The big debut for Intel’s forthcoming “Sandy Bridge” CPUs isn’t scheduled to happen until this January’s CES show in Las Vegas, but it’s no secret that Intel has been shipping the processors to manufacturers for a while now so OEMs will be ready to go. And Hewlett-Packard is barely containing that it has Sandy Bridge-loaded notebooks on the way: some units have been caught quietly on sale already in markets like Singapore, and now HP has let slip specs for its pending U.S. models in support pages of its Web site…although HP is currently trying to put a curtain back over some of the details.
According to the documents posted to HP’s support pages, the company plans Pavilion DV7 5000-series notebook computers with Intel Sandy Bridge processors. The systems will be aimed at gamers and digital entertainment enthusiasts: one model will offer an Intel Core i7-2820QM with a base clock speed of 2.3 GHz with an “SC Turbo” clock speed of 3.4 GHz, achievable in compute-intensive situations when the chip focuses processing on a single core. Another model will feature a Core i7-2630QM 2GHz processor with a base speed of 2 GHz, with SC Turbo capable of taking it to 2.9 GHz. HP lists the units as bearing AMD Mobility Radeon HD 5650 and 5470 graphics, and some Pavilion dv7 models will feature a USB 3.0 port for high-speed storage and other peripherals (as well as everyday USB 2.0 ports).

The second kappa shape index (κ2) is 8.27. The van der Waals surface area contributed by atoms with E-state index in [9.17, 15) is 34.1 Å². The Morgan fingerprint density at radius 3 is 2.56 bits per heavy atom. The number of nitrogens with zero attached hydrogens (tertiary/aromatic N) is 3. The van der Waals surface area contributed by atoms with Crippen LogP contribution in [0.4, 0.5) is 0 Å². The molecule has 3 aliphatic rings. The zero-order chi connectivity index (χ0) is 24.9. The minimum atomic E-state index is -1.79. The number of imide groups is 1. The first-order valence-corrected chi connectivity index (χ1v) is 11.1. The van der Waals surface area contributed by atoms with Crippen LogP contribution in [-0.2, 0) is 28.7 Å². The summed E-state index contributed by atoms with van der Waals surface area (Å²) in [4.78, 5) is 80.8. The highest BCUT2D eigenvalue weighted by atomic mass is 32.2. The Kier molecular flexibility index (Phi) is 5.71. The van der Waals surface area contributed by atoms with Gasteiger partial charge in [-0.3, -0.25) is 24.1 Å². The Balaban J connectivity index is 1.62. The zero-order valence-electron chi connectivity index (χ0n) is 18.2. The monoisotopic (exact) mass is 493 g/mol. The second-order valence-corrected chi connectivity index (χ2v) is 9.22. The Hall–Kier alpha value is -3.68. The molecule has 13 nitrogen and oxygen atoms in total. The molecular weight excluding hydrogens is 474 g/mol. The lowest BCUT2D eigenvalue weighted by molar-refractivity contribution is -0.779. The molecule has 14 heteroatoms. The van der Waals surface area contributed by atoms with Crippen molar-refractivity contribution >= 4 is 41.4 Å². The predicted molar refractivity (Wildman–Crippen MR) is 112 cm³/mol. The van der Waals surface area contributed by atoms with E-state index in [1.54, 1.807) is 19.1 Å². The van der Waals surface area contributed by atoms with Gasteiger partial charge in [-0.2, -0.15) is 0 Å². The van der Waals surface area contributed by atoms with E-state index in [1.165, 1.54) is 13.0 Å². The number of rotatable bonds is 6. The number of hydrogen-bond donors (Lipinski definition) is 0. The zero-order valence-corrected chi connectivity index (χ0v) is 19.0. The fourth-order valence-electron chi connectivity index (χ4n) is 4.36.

Intel is taking the unusual step of rolling out quad-core versions of its new Sandy Bridge processors first, then going back to offer lower-power dual- and single core models. Notebooks featuring dual-core versions of the chips are expected to land in early 2011, although Intel’s format debut of the technology at CES will focus on high-end notebooks with quad-core chips. The initial quad-core products consumer remarkably little power for a quad-core design, but seem likely to put off more heat than current high-end notebook computers. The processors feature Turbo Boost and HyperThreading technology currently present in Intel’s high-end Core i7 line, as well as integrated graphics that may enable some computer makers to forego third-party graphics systems from the likes of Nvidia or AMD.
HP will not be the only system maker with Sandy Bridge-equipped notebooks at CES: except Intel to get as many OEMs as possible on the stage with shipping products when the chips make their formal debut. Some details of Asus models are already leaking, and it’s more than reasonable to assume the likes of Dell, Lenovo, Toshiba, and Acer will be in the mix as well.
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